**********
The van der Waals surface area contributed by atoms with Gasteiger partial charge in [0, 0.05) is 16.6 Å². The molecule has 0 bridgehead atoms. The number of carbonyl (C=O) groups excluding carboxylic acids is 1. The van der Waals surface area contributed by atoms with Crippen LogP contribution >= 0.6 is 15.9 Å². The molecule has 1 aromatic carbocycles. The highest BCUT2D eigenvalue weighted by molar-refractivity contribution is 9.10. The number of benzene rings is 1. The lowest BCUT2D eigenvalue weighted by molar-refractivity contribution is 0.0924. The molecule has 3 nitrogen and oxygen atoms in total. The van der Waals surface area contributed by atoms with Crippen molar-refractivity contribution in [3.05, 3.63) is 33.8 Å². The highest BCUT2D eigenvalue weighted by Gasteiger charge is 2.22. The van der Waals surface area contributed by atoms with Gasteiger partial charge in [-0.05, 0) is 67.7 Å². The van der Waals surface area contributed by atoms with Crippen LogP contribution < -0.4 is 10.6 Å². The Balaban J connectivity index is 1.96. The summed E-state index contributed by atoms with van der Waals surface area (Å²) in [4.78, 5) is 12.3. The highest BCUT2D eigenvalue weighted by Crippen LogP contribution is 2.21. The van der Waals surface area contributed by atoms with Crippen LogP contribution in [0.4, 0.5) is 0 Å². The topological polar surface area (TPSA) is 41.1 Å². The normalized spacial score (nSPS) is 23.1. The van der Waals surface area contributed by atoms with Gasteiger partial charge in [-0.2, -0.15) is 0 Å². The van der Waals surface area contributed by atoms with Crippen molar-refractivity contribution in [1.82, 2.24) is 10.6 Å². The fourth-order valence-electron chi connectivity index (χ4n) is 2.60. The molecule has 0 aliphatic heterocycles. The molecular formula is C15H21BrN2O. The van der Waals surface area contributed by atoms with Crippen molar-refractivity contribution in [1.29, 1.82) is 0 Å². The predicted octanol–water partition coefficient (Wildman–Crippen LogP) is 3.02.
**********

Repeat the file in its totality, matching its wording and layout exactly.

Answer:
The van der Waals surface area contributed by atoms with Gasteiger partial charge in [0, 0.05) is 16.6 Å². The molecule has 0 bridgehead atoms. The number of carbonyl (C=O) groups excluding carboxylic acids is 1. The van der Waals surface area contributed by atoms with Crippen LogP contribution >= 0.6 is 15.9 Å². The molecule has 1 aromatic carbocycles. The highest BCUT2D eigenvalue weighted by molar-refractivity contribution is 9.10. The number of benzene rings is 1. The lowest BCUT2D eigenvalue weighted by molar-refractivity contribution is 0.0924. The molecule has 3 nitrogen and oxygen atoms in total. The van der Waals surface area contributed by atoms with Crippen molar-refractivity contribution in [3.05, 3.63) is 33.8 Å². The highest BCUT2D eigenvalue weighted by Gasteiger charge is 2.22. The van der Waals surface area contributed by atoms with Gasteiger partial charge in [-0.05, 0) is 67.7 Å². The van der Waals surface area contributed by atoms with Crippen LogP contribution < -0.4 is 10.6 Å². The Balaban J connectivity index is 1.96. The summed E-state index contributed by atoms with van der Waals surface area (Å²) in [4.78, 5) is 12.3. The highest BCUT2D eigenvalue weighted by Crippen LogP contribution is 2.21. The van der Waals surface area contributed by atoms with Crippen LogP contribution in [0.4, 0.5) is 0 Å². The topological polar surface area (TPSA) is 41.1 Å². The normalized spacial score (nSPS) is 23.1. The van der Waals surface area contributed by atoms with Gasteiger partial charge in [-0.2, -0.15) is 0 Å². The van der Waals surface area contributed by atoms with Crippen molar-refractivity contribution in [1.82, 2.24) is 10.6 Å². The fourth-order valence-electron chi connectivity index (χ4n) is 2.60. The molecule has 0 aliphatic heterocycles. The molecular formula is C15H21BrN2O. The van der Waals surface area contributed by atoms with Crippen molar-refractivity contribution in [1.29, 1.82) is 0 Å². The predicted octanol–water partition coefficient (Wildman–Crippen LogP) is 3.02.